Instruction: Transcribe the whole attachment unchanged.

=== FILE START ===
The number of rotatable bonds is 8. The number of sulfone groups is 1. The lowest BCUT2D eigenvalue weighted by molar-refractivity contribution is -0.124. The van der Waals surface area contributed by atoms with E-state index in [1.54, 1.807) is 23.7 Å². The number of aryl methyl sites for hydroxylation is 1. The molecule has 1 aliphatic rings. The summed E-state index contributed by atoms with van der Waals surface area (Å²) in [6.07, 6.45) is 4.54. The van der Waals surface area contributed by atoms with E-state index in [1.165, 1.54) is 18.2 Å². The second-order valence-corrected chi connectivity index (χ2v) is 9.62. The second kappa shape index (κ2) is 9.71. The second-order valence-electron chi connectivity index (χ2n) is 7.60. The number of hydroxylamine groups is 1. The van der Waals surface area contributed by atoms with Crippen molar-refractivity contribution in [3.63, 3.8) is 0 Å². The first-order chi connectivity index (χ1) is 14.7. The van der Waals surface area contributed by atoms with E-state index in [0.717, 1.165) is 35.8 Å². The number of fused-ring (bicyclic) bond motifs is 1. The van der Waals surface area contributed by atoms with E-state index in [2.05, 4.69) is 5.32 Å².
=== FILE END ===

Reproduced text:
The number of rotatable bonds is 8. The number of sulfone groups is 1. The lowest BCUT2D eigenvalue weighted by molar-refractivity contribution is -0.124. The van der Waals surface area contributed by atoms with E-state index in [1.54, 1.807) is 23.7 Å². The number of aryl methyl sites for hydroxylation is 1. The molecule has 1 aliphatic rings. The summed E-state index contributed by atoms with van der Waals surface area (Å²) in [6.07, 6.45) is 4.54. The van der Waals surface area contributed by atoms with E-state index in [1.165, 1.54) is 18.2 Å². The second-order valence-corrected chi connectivity index (χ2v) is 9.62. The second kappa shape index (κ2) is 9.71. The second-order valence-electron chi connectivity index (χ2n) is 7.60. The number of hydroxylamine groups is 1. The van der Waals surface area contributed by atoms with Crippen molar-refractivity contribution in [3.63, 3.8) is 0 Å². The first-order chi connectivity index (χ1) is 14.7. The van der Waals surface area contributed by atoms with E-state index in [0.717, 1.165) is 35.8 Å². The number of fused-ring (bicyclic) bond motifs is 1. The van der Waals surface area contributed by atoms with E-state index in [2.05, 4.69) is 5.32 Å².